A Roadmap for Building Data Science Capacity for Health Discovery and Innovation in Africa

Joseph Beyene, Solomon W. Harrar, Mekibib Altaye, Tessema Astatkie, Tadesse Awoke, Ziv Shkedy, Tesfaye B. Mersha

Research output: Contribution to journalArticlepeer-review

5 Scopus citations

Abstract

Technological advances now make it possible to generate diverse, complex and varying sizes of data in a wide range of applications from business to engineering to medicine. In the health sciences, in particular, data are being produced at an unprecedented rate across the full spectrum of scientific inquiry spanning basic biology, clinical medicine, public health and health care systems. Leveraging these data can accelerate scientific advances, health discovery and innovations. However, data are just the raw material required to generate new knowledge, not knowledge on its own, as a pile of bricks would not be mistaken for a building. In order to solve complex scientific problems, appropriate methods, tools and technologies must be integrated with domain knowledge expertise to generate and analyze big data. This integrated interdisciplinary approach is what has become to be widely known as data science. Although the discipline of data science has been rapidly evolving over the past couple of decades in resource-rich countries, the situation is bleak in resource-limited settings such as most countries in Africa primarily due to lack of well-trained data scientists. In this paper, we highlight a roadmap for building capacity in health data science in Africa to help spur health discovery and innovation, and propose a sustainable potential solution consisting of three key activities: a graduate-level training, faculty development, and stakeholder engagement. We also outline potential challenges and mitigating strategies.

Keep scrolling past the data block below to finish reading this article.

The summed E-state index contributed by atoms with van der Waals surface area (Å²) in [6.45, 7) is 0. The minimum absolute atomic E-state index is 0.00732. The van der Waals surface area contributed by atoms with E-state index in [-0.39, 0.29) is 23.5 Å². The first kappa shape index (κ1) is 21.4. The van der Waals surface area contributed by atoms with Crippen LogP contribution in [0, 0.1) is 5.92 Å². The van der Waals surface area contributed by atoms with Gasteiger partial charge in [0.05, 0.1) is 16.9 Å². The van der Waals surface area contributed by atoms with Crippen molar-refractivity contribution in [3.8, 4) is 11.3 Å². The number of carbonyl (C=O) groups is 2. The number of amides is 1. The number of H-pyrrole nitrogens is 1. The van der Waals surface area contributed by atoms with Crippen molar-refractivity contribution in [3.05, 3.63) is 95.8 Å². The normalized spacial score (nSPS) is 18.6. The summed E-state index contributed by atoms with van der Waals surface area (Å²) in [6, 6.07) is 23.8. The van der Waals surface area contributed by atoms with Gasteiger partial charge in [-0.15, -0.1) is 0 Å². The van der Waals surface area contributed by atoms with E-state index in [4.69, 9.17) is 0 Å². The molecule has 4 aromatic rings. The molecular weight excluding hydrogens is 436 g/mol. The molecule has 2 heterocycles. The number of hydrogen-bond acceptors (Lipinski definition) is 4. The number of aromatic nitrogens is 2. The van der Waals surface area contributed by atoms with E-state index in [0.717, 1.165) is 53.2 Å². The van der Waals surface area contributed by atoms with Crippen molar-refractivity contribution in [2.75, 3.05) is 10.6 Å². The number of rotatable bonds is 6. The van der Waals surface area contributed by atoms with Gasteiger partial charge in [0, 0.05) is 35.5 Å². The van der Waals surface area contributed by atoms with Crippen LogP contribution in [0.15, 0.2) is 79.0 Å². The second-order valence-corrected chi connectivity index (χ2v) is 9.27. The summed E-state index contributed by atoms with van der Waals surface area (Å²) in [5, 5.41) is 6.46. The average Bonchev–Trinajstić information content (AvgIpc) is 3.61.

Original languageEnglish
Article number710961
JournalFrontiers in Public Health
Volume9
DOIs
StatePublished - Oct 11 2021

Bibliographical note

Publisher Copyright:
© Copyright © 2021 Beyene, Harrar, Altaye, Astatkie, Awoke, Shkedy and Mersha.

Keywords

  • Africa
  • big data
  • capacity building
  • data science
  • health informatics
  • knowledge discovery
  • stakeholder
  • training

ASJC Scopus subject areas

  • Public Health, Environmental and Occupational Health

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